So it was with some surprise and a bit of a smile that I heard echoes of his voice yesterday.  Not that I really liked what it had to say, but still... My father had a way of noticing me.  Which can, of course, be a mixed blessing when you're growing up.  But he had a sort of "I calls 'em as I sees 'em" stance that was refreshing, if irritating at times.  And, of course, like any human being, what he saw was always interpreted through the particular lens of his own experience.

Not having any sisters of his own, and being married to a very determinedly non-feminine feminist wife, he saw all the girlish aspects of me as "flibbertigibbet," and clearly longed for me to be more sober and steady than I was.  Looking at that now, I see it is that voice in me that demands that my time be spent productively, that sees art as a bit of a waste, that wants me -- if I AM going to create art -- to commit to some aspect of it instead of constantly chasing after new possibilities.  And can you see that all that means -- if I listen -- that I am never quite... enough.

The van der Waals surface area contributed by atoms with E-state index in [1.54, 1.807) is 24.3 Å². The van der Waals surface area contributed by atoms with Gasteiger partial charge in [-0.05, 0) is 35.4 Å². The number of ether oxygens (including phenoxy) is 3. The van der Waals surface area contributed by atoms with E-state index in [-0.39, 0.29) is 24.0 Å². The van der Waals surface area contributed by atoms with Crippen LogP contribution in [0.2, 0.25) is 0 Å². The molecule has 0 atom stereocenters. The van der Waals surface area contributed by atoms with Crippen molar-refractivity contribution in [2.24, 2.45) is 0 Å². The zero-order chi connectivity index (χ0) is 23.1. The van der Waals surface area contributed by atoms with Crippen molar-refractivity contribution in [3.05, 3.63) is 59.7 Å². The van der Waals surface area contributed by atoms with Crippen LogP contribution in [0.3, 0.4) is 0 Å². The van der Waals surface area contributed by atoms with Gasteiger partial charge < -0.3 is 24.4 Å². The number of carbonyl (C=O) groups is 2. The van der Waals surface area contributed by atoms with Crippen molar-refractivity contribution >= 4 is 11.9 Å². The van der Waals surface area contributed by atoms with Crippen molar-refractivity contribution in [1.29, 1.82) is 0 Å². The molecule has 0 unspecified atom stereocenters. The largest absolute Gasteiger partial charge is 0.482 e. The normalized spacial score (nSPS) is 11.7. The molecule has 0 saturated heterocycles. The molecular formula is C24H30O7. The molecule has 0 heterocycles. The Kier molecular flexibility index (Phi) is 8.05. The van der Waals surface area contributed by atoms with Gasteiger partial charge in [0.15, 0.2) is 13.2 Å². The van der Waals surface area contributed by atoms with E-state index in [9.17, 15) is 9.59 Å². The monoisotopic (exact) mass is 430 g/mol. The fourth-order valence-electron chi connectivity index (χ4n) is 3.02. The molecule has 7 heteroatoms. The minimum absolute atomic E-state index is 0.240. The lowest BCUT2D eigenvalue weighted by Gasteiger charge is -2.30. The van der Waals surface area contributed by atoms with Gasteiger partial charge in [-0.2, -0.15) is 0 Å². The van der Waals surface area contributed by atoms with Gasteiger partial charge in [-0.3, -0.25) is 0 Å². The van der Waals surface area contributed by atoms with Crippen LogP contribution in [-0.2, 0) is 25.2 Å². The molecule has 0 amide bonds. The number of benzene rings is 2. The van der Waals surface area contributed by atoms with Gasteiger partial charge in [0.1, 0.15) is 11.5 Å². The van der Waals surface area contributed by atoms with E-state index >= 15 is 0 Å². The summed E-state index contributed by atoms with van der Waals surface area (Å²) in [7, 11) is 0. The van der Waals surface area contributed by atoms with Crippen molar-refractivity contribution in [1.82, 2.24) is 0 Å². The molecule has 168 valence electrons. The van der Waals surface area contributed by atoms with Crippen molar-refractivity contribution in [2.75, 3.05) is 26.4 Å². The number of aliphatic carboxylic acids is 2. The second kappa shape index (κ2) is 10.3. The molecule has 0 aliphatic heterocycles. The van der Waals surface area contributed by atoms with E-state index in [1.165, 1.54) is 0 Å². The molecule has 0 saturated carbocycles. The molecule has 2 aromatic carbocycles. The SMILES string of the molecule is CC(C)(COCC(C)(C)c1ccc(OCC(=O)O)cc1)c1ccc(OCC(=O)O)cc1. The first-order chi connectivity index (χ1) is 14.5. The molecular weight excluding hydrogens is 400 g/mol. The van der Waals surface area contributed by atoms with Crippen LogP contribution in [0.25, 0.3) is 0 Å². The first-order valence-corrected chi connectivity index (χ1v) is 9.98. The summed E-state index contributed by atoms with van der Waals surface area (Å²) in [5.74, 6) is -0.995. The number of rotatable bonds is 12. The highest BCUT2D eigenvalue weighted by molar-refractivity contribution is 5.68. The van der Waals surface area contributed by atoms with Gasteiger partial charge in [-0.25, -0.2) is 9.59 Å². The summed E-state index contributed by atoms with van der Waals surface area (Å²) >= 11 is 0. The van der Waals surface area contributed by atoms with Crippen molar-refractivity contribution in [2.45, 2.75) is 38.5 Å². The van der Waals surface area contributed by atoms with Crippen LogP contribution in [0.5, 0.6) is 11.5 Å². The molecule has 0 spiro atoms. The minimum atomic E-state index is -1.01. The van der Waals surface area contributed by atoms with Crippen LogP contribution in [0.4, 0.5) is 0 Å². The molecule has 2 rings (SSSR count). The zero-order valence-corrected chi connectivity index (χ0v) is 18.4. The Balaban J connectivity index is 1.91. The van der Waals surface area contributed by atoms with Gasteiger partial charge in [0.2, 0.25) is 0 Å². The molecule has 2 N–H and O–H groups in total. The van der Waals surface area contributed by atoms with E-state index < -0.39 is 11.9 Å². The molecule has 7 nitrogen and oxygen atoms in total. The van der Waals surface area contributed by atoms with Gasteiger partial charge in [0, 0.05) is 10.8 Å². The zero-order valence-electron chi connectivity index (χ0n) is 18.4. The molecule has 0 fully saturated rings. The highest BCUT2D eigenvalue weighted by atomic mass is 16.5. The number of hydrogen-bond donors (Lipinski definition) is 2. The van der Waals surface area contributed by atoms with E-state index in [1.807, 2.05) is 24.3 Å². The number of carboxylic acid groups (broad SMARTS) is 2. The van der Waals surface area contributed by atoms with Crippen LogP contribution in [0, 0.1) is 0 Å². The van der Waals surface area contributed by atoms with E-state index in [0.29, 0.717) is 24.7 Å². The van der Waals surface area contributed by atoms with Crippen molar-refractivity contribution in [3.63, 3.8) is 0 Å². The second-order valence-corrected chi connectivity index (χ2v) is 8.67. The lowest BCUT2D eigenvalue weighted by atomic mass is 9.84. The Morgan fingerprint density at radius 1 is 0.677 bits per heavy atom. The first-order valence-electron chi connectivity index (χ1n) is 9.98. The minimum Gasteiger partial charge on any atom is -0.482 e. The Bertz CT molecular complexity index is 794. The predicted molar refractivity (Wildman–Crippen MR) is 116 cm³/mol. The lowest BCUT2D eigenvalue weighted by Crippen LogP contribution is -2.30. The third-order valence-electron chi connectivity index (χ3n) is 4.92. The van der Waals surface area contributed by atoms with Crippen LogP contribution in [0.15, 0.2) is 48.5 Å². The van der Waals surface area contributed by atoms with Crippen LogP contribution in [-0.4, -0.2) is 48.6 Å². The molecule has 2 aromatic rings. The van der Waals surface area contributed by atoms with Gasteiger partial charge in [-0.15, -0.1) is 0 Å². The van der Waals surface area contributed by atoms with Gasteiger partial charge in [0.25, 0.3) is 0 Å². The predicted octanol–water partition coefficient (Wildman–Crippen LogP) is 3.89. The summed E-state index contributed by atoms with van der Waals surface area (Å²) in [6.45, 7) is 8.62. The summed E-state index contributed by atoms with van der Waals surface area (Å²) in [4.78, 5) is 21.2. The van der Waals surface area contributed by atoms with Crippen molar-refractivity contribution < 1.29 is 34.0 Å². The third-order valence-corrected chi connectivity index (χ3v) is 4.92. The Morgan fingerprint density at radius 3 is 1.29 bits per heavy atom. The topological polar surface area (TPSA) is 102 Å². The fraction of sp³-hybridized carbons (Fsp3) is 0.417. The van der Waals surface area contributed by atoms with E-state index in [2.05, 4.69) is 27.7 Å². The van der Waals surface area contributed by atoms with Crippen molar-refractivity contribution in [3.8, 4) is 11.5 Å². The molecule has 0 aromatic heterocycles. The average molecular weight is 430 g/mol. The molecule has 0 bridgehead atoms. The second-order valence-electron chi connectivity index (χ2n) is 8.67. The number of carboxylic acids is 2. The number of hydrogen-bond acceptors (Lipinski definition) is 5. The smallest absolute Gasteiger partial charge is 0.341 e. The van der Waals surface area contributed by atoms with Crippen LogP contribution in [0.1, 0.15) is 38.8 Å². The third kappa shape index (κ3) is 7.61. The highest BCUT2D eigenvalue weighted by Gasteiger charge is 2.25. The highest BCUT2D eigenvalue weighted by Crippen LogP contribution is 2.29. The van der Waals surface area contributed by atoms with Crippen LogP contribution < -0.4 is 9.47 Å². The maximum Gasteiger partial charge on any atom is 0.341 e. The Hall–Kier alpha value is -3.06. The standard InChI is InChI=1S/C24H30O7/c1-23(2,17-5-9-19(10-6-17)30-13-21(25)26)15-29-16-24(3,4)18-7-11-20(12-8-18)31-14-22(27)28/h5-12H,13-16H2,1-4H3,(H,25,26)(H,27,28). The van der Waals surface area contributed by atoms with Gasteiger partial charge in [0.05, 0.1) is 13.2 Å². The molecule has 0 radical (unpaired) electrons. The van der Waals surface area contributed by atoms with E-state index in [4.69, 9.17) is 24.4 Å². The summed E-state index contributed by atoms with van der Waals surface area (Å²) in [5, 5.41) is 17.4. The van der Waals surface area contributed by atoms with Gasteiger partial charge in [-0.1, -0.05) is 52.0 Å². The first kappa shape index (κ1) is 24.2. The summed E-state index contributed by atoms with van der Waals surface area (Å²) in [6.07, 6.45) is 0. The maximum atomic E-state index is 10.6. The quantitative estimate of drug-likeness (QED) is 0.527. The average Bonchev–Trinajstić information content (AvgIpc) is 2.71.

So it's both good that I set that voice aside for a while, and good that I can finally hear it again and identify its source; can choose to listen -- or not -- from a more conscious place inside, rather than allowing the constant undertones to undermine me without understanding its origins.